1/26/19

Note to self: 2018 edition


2018 was one of those years where, only by looking in the rear-view mirror, do you realize how much of a blur it was. Many years of life lessons were compressed into one.

I learned a lot about myself: how to be a manager, how to empathize with others, and how to grind through difficult situations. More than ever, this year taught me that life is only truly experienced through moments of contrast. Without challenge and adversity, you can can never truly find clarity and appreciation for the human condition.

First half of 2018: A soft-landing in Singapore
Being my first "full year" in Asia, I split my time equally between two of it's largest financial hubs: Singapore and Hong Kong. Both presented different flavors of Asian culture appealing to different parts of my heritage.  Growing up as a first generation Canadian, with parents from Hong Kong, and grandparents from China, my identity has grown to represent a blend of the three.

In many ways, Singapore was a soft landing for me in Asia. I appreciated the pragmatism, efficiency, and universal use of the English language. It may be one of the only places in Asia where, you can communicate freely in English, yet at the same time try so many experiences that are authentically Asian. As a more Asian version of Toronto, Singapore really was a melting pot.

My most vivid memories of Singapore will always be the warm feelings associated with the food and drink. After finishing really tough (sometimes impossibly demanding) days in consulting, I always looked forward to going to the many Hawker Centers that were (still) open at 1-2am, ordering really good cheap food, and just blending in as a local for a moment in the dead of night. On the off night where I finished before midnight, I found refuge at one of the city's best cocktail bars (Free the Robot). As the bartenders belted out old classic pop songs whilst mixing no nonsense drinks, it was internalized for me that moments of happiness was neither expensive, nor far away. In fact, you can almost always find them just around the corner.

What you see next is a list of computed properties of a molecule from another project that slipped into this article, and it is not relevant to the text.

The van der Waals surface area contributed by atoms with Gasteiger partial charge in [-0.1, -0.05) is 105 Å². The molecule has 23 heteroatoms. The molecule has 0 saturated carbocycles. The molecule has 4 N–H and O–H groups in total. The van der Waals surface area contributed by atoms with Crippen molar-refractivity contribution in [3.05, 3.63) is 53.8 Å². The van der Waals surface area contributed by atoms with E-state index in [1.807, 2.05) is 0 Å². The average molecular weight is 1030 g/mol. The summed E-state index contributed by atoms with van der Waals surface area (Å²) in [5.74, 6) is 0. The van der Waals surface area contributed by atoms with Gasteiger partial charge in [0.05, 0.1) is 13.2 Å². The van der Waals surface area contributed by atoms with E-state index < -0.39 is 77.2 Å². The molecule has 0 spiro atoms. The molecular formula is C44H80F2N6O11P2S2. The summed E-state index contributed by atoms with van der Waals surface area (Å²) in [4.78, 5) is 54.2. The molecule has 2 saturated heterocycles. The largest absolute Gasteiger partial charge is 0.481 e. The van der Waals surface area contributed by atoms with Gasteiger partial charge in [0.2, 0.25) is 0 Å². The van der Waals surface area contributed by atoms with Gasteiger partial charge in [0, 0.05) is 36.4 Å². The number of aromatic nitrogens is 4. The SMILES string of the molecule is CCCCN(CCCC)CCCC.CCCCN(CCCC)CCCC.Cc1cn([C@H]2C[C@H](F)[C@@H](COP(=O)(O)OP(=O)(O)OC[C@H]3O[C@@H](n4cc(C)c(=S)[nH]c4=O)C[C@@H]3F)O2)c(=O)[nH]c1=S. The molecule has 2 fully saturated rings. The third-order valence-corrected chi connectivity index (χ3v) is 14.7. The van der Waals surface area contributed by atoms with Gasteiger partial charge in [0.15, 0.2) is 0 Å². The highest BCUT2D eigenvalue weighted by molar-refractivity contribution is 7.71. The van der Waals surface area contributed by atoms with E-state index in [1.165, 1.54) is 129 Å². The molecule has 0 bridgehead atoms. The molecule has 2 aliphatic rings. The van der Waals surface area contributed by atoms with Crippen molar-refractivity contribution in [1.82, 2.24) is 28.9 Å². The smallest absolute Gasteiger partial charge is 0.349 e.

However, like many times in the past, the wear and tear of consulting made me reflect more broadly on life, family, and my role in the bigger picture. Having flown red-eye flights consistently every week to-and-from Singapore, I was able to have many introspective moments peering out the airplane window at sunrise. While I grew the most  personally and professionally  running this project in Singapore, I felt that work had again gotten ahead of life. Working through major holidays, missing family events, and being absent from Sunday night dinners, weighed a lot on my mind. While I was grateful for my wife's support, I knew that I needed to change this narrative.

Leaving consulting, joining a bank
The first time I left consulting (in the spring of 2014), was more of an external push. I was young, not married, and sensitive about making an impact (whatever that meant). When an old friend asked me to move across the country to Silicon Valley (building a platform for funding science research) I knew it wasn't a choice. Life only gives you a handful of "can't turn down opportunities", and I knew joining Experiment was one of them.

This time however, choosing to leave consulting would be different  leaving this time would be an active choice.

Leaving consulting a 2nd time had implications. Few people return to consulting a 2nd time, almost no one is allowed back a 3rd (haha, 😂). I would be leaving a family that had given me so many opportunities, exposed me to so many places and people, and expanded my perspectives as that kid from Toronto. But no matter how good the career trajectory, the money, and the influence, I knew that I needed a different playground.